Democratic Former State Senator Will Challenge New Hampshire Governor in November
By Paul Feely
Former state Sen. Molly Kelly of Harrisville won the Democratic nomination for governor Tuesday, earning the right to take on incumbent Republican Chris Sununu in November.
With 55 percent of precincts reporting, unofficial election results showed Kelly with an almost 2-1 lead over former Portsmouth Mayor Steve Marchand, 67 percent to 33 percent, as of 10 p.m. Tuesday.
"What a night," said Kelly, who gathered with campaign staff and supporters inside the Keene State College Alumni Center. "Tonight we celebrate. Tomorrow, we take on Chris Sununu. When I'm governor, the people of New Hampshire will come first. It's time to put people's interest ahead of corporate special interests."
Just after 9 p.m., Marchand thanked supporters who gathered at Penuche's Music Hall in Manchester to watch results.
"I'll make a few remarks so we can do some eating and drinking, I think I'll be doing some drinking," said Marchand. "I spoke with Molly Kelly. She has my full support in the general election. We need to defeat Chris Sununu in November. Thank you all for your support." Throughout the campaign, the two Democratic candidates for governor embraced liberal themes on gun control, immigration, aid to education and raising state taxes to meet New Hampshire's needs.
Kelly, 68, got into the gubernatorial race late but as a former four-term state senator she attracted plenty of support from party leaders. U.S. Sens. Jeanne Shaheen and Maggie Hassan, both D-NH, endorsed her, along with Rep. Annie Kuster, D-NH, and the state's two biggest teacher unions. Planned Parenthood and Emily's List, the nation's two most powerful groups supporting pro-abortion rights candidates, also backed her.
Kelly is the second of 11 children. After attending Keene State College and Franklin Pierce Law Center, she began working as a financial adviser.
She successfully ran for the state Senate for the first time in 2006 and was re-elected four times. Since leaving the Senate in 2016, Kelly has served as acting director of the Antioch University of New England Center for Civic Engagement in Keene.
She has a daughter, three sons and seven grandchildren, and lives in Harrisville with her husband, Art Luptowski.
Marchand, 44, never stopped campaigning for the state's corner office after finishing a distant second to Colin Van Ostern in the 2016 primary. A Manchester native raised on the West Side, Marchand received a B.S in international relations, a B.A. in public affairs and a master's degree in public administration from Syracuse University.
He served as mayor of Portsmouth from 2006 to 2008 and worked as the director of corporate relations for the University of New Hampshire. He and his wife, Sandi Hennequin, live in Portsmouth with their two daughters.
Democrats are hoping this November to regain New Hampshire's corner office.
Sununu, the son of a former governor and younger brother of a former U.S. senator, broke the Democrats' winning streak of six in a row and eight of the last nine elections, narrowly defeating fellow Executive Councilor Van Ostern, a Concord Democrat, in 2016.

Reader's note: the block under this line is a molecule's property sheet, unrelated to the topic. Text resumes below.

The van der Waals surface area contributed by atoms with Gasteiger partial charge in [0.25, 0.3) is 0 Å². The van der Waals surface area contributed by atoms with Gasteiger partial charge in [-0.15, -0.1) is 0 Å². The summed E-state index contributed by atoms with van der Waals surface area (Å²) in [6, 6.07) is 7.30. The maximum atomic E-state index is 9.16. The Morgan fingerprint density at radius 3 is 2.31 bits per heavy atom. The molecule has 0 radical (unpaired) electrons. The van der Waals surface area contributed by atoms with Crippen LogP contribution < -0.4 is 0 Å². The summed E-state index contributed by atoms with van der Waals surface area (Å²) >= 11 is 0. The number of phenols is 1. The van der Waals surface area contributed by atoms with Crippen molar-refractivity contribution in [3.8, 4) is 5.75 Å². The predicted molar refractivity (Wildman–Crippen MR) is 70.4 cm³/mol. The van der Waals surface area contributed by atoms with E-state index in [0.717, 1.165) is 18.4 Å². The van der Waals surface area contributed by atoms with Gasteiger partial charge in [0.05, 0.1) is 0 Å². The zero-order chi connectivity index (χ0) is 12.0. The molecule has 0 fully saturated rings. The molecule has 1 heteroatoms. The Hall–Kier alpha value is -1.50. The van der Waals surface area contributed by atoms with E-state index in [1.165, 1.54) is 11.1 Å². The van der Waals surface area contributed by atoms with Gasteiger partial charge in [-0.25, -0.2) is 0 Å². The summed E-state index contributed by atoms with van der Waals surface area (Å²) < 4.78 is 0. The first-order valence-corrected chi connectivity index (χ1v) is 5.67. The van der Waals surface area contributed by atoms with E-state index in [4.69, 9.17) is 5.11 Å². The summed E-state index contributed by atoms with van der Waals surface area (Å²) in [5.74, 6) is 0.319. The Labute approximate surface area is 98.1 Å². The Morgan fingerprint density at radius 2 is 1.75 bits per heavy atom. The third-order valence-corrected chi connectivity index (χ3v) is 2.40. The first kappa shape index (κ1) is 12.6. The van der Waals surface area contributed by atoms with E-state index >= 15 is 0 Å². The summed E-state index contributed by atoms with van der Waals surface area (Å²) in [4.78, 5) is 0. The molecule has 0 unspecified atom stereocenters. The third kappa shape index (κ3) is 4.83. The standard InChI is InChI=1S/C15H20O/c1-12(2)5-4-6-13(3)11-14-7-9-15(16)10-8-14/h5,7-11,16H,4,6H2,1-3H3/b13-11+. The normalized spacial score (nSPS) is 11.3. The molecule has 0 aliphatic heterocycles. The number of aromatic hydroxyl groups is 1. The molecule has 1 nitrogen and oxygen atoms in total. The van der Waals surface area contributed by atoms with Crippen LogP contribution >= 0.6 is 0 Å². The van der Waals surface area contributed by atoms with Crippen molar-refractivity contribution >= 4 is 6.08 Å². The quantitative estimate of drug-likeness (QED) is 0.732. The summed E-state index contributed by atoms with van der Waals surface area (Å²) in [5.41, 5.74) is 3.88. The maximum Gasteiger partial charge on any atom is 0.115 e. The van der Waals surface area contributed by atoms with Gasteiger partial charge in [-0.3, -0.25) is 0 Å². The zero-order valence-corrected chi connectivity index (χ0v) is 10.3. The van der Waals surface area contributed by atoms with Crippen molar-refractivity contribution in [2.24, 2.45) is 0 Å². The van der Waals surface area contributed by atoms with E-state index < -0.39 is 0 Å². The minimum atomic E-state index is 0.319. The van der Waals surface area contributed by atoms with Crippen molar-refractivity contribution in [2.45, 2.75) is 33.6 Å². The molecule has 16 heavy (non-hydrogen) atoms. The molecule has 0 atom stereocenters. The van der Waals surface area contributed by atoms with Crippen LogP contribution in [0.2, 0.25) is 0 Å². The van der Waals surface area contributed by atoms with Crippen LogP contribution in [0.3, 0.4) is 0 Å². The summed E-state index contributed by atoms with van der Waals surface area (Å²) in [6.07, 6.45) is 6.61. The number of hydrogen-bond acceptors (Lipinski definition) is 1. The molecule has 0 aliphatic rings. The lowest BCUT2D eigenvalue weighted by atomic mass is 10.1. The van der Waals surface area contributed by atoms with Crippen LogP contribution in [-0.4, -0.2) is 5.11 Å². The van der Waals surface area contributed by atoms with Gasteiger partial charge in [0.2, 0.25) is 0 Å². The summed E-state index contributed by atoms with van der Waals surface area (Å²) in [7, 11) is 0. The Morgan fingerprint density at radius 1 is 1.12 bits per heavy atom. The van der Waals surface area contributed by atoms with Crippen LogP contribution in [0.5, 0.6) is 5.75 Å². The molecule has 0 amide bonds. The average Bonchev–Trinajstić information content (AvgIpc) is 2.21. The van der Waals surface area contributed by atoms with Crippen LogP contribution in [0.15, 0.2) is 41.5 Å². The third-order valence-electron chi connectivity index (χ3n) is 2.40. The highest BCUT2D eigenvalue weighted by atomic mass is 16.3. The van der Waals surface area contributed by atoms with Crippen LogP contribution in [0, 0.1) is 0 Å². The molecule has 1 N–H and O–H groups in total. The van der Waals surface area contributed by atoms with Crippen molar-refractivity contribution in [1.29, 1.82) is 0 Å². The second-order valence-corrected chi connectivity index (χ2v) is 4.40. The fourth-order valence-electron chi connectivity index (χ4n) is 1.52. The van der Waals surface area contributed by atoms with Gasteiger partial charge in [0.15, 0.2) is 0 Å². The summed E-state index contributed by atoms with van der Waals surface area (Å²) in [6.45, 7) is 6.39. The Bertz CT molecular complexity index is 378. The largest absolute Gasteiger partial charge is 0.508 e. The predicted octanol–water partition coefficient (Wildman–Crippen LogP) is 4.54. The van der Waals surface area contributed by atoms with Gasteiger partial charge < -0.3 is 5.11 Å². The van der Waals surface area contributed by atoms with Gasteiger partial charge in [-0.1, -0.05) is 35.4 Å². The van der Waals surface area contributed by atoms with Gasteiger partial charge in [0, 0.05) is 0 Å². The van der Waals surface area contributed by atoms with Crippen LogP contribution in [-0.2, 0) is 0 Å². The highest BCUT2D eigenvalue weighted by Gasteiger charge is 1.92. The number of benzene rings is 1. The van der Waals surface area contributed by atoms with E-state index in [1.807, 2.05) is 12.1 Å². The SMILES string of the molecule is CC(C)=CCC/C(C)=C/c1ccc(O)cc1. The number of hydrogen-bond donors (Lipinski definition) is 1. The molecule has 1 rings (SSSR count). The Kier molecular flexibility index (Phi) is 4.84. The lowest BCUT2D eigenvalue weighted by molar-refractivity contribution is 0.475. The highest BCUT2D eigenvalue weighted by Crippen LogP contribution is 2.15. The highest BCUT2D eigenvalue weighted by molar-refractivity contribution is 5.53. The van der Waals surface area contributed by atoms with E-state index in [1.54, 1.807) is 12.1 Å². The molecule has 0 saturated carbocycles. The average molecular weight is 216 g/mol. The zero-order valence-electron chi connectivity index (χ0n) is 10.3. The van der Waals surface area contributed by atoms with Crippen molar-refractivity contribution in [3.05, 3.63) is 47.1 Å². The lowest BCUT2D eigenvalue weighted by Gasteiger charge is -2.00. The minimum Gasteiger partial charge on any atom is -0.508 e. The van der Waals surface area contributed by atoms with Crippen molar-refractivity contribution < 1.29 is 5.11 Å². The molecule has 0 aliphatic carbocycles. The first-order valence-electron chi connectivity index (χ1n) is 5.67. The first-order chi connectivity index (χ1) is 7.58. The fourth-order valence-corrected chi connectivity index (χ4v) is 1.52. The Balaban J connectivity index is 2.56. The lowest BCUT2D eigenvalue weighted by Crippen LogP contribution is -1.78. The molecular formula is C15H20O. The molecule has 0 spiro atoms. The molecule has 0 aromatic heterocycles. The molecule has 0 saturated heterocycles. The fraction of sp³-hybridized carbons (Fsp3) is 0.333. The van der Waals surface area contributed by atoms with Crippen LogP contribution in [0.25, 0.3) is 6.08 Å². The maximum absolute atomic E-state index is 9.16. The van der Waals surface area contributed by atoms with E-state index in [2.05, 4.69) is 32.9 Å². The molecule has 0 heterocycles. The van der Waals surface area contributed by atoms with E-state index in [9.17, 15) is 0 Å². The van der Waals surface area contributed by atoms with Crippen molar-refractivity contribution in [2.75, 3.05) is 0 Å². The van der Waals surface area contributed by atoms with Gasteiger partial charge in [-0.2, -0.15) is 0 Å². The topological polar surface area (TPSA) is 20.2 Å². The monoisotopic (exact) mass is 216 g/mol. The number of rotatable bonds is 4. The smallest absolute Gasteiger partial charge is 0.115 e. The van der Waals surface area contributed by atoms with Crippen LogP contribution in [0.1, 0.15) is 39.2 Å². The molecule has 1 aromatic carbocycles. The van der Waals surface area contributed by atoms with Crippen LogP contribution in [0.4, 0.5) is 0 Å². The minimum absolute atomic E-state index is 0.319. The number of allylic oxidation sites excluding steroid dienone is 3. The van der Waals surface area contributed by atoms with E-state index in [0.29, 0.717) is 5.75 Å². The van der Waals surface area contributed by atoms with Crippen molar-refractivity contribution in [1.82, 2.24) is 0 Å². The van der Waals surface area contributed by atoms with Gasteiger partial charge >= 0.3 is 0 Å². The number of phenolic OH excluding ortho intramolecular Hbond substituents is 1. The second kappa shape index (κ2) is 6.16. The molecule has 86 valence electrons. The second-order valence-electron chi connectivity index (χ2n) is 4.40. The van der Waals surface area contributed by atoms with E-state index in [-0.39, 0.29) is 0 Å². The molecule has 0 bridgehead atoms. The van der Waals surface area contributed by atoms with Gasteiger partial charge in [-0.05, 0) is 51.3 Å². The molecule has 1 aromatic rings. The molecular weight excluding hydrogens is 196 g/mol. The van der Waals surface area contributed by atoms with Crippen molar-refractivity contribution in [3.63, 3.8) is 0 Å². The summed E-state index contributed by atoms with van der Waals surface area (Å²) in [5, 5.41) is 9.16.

Since being elected, Sununu has brought forth a balanced two-year state budget, another round of business tax cuts, full-day kindergarten and a five-year expansion of Medicaid from the Republican-led Legislature.
Throughout the campaign, Kelly and Marchand both accused Sununu of "shooting from the hip" too often, sucking up to the Trump administration and embracing an energy policy that's far more friendly to major utilities contributing to his campaign than it is to energy consumers in the state.
Sununu issued a statement just after polls closed at 8 p.m., saying he is "humbled" to have the opportunity to seek a second term.
"Today in New Hampshire, more people are working than ever before, wages are rising, and a family's zip code no longer defines their child's chance to succeed," said Sununu. "I am humbled by the support, and look forward to promoting our pro-growth, pro-jobs agenda over the next 56 days. We are getting the job done for New Hampshire -- without raising taxes or fees -- and Granite Staters are taking notice."
"New Hampshire Democrats have finally settled on which sacrificial candidate will lose to Governor Sununu in seven weeks: tax and spender Molly Kelly," said NHGOP Chairman Wayne MacDonald in a statement. "Molly was a far-left liberal senator, and she's a far-left liberal candidate. She was wrong for New Hampshire in the state senate, and she's wrong for the New Hampshire corner office. New Hampshire is on the right track under Chris Sununu, and we cannot risk going back to the economic stagnation, tax hikes, and limited opportunity we experienced under Democrat administrations."
The Republican Governors Association wasted no time issuing a statement calling Kelly a "tax hiker."
Democratic Governors Association Executive Director Elisabeth Pearson countered by saying Sununu's record puts him "out of step" with New Hampshire residents.
"Over the past two years, Chris Sununu has made it clear at every turn that he puts special interests and Republican party politics ahead of the needs of the Granite State's working families and small businesses," said Pearson.
(c)2018 The New Hampshire Union Leader (Manchester, N.H.)